Ask Me Anything About STRENGTH

4 Likes

What do you think about speed work? Does it work for most people? What percentages should one use? Reps and Sets?

Are there other bonus to it other than strength / force production? I find that I think it offers a bit more recovery if I do it about once a week. Maybe helps a bit with form too.

I sometimes question if the benefit is worth the investment of a training session.

If you were doing the lift specific Every Other Day split…and you wanted to add cardio for fat loss for summer…how would you set that up for yourself with a high intensity day and low intensity days?

As someone who is looking to getting back into the gym, how quick do you think the body adapts so that it can be pushed? I don’t plan on going hard my first couple weeks, easing into volume and intensity, but other than working on form and quality reps is there an average time for someone who has been away for years to let it rip or would you advise slowly building up to that?

Best lower body strength movement for overall athleticism (Sprinting. Jumping, etc) I’m 5 ’ 10" with long legs and very long arms. Squat, Front Squat, or Trap Bar? Thanks.

In order to maintain and continue to build strength, how has your personal training and supplement choices changed in the last few years since you have gotten older?

What would you recommend for someone that wants to begin Strongman training/exercises?

Thanks for this opportunity, coach!

What mistakes in your training career have you learned the most from?

MDS has been my blueprint of lifting for many years. So I first want to personally thank you for creating that plan many years ago and sharing that with us. I still have yet to dial in how to eat my daily carb intake before/post workouts. Any advice for how to plan accordingly to get the most output of my daily carb intake in terms of a % carbs? For example, Breakfast % carbs, lunch % carbs, pre workout % carbs, intra workout % carbs, post workout % carbs, dinner % carbs. Thank you.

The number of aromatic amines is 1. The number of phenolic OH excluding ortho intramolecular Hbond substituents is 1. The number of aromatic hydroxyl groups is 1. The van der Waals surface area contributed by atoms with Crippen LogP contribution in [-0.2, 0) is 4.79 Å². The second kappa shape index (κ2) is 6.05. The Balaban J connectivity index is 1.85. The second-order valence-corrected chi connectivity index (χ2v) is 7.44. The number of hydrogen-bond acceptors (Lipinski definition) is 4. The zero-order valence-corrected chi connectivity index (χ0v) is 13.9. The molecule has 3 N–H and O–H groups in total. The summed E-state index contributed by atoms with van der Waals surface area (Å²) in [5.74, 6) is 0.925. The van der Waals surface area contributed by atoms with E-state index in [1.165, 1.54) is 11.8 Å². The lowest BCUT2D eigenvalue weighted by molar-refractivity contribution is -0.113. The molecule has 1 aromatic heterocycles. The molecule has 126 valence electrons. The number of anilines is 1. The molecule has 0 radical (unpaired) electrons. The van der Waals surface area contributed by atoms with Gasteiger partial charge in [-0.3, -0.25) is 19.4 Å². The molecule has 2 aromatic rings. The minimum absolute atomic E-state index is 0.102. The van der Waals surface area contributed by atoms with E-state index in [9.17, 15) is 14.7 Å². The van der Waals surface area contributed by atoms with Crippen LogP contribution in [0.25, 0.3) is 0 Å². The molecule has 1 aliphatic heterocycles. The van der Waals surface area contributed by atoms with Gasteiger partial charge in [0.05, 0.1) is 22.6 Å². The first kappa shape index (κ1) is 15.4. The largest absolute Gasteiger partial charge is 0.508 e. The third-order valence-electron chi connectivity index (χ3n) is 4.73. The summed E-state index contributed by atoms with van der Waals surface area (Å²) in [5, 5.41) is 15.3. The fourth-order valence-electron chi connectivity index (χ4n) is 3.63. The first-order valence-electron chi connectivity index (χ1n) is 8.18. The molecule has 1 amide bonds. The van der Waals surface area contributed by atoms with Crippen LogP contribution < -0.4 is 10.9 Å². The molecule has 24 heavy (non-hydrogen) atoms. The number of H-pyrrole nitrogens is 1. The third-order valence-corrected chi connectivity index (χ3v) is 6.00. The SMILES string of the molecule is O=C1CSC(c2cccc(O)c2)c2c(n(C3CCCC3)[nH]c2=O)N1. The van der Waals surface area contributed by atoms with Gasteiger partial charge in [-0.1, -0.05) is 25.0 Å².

Well, I’m a fan of explosive/accelerative work. But I don’t really like the “Westside” dynamic effort work.

I much prefer the original CAT approach by Dr. Fred Hatfield which uses a bar weight of 70-80% for set of 2. And really CAT simply means trying to create as much acceleration as possible, regardless of the weight. And if the weight is light it moves fast… the acceleration “compensating” for the lighter weight when it comes to force production.

Understand that Westside uses a bar weight of 40-60% BUT with added chains and bands. Louie himself wrote in Special Strength for All Sports that the best load for strength-speed is 80%. But in his case the 80% is a combination of barbell and band/chain resistance so that at the top there is 80% but at the bottom there is less than that.

So if you use that approach with only bar weight and use 40-60% it will be too light to have any transfer to strength work. The main benefit being mostly as a form of technique work with a light weight.

Personally, when training for strength I always try to push the bar as hard as possible. The speed depending strictly on the load but the intent is always to accelerate it as much as possible.

And my “speed work” uses a barbell weight of 75-80%

1 Like

Low-intensity days can be done on OFF days provided that they are not draining and no longer than 35-40 minutes.

If you want to go hard and do a true endurance session then it’s better if you do it as a second session on a lifting day, a few hours later.

For the high intensity work, if it is hard and short I could see it right after the overhead day.

1 Like

It depends on how long you have been away, how much you lost and your current level of fitness.

Anyway, you should always periodize your training or do it in a cyclical manner.

Most people should use a 12-16 weeks training cycle. But if you are detrained you can extend it to 20 weeks before doing a 3-4 weeks maintenance/resensitization phase.

I don’t really believe in “not pushing hard” in that most of your work sets should have roughly 2 reps in reserve for compound movements and 1 on single joint or machine exercises. Even if you are detrained it’s fine ot use that level of effort.

The things that vary are volume and load.

And if your goal is hypertrophy, volume is the main variable you manipulate.

For example “easing into it” might be a total of 50 work sets per week (not per muscle, total work sets in your week) and the end goal (hardest level of training) might be 100 work sets per week.

So now you have your starting point and end point and you gradually work up in volume every 2 weeks or so.

It might look like:

Week 1: 50 sets
Week 2: 50 sets
Week 3: 60 sets
Week 4: 60 sets